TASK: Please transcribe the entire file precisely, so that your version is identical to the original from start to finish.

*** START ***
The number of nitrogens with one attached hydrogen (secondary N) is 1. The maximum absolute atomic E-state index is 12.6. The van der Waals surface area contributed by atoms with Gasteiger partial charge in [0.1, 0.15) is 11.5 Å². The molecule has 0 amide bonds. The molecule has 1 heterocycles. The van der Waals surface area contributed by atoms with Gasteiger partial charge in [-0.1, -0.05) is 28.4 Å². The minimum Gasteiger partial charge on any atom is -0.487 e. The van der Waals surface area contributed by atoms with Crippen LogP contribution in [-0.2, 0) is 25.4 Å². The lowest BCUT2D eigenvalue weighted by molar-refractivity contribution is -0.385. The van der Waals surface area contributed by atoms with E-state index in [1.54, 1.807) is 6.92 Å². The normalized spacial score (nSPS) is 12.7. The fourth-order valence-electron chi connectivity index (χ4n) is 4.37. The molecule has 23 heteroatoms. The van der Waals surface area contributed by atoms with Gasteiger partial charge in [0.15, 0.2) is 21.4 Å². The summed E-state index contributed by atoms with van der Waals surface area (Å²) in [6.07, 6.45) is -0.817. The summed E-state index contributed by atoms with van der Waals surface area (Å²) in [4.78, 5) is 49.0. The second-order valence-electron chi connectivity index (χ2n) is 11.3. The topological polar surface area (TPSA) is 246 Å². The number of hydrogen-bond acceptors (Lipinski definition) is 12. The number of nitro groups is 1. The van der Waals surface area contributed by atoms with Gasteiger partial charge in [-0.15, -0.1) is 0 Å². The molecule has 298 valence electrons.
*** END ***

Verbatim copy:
The number of nitrogens with one attached hydrogen (secondary N) is 1. The maximum absolute atomic E-state index is 12.6. The van der Waals surface area contributed by atoms with Gasteiger partial charge in [0.1, 0.15) is 11.5 Å². The molecule has 0 amide bonds. The molecule has 1 heterocycles. The van der Waals surface area contributed by atoms with Gasteiger partial charge in [-0.1, -0.05) is 28.4 Å². The minimum Gasteiger partial charge on any atom is -0.487 e. The van der Waals surface area contributed by atoms with Crippen LogP contribution in [-0.2, 0) is 25.4 Å². The lowest BCUT2D eigenvalue weighted by molar-refractivity contribution is -0.385. The van der Waals surface area contributed by atoms with E-state index in [1.54, 1.807) is 6.92 Å². The normalized spacial score (nSPS) is 12.7. The fourth-order valence-electron chi connectivity index (χ4n) is 4.37. The molecule has 23 heteroatoms. The van der Waals surface area contributed by atoms with Gasteiger partial charge in [0.15, 0.2) is 21.4 Å². The summed E-state index contributed by atoms with van der Waals surface area (Å²) in [6.07, 6.45) is -0.817. The summed E-state index contributed by atoms with van der Waals surface area (Å²) in [4.78, 5) is 49.0. The second-order valence-electron chi connectivity index (χ2n) is 11.3. The topological polar surface area (TPSA) is 246 Å². The number of hydrogen-bond acceptors (Lipinski definition) is 12. The number of nitro groups is 1. The van der Waals surface area contributed by atoms with Gasteiger partial charge in [-0.15, -0.1) is 0 Å². The molecule has 298 valence electrons.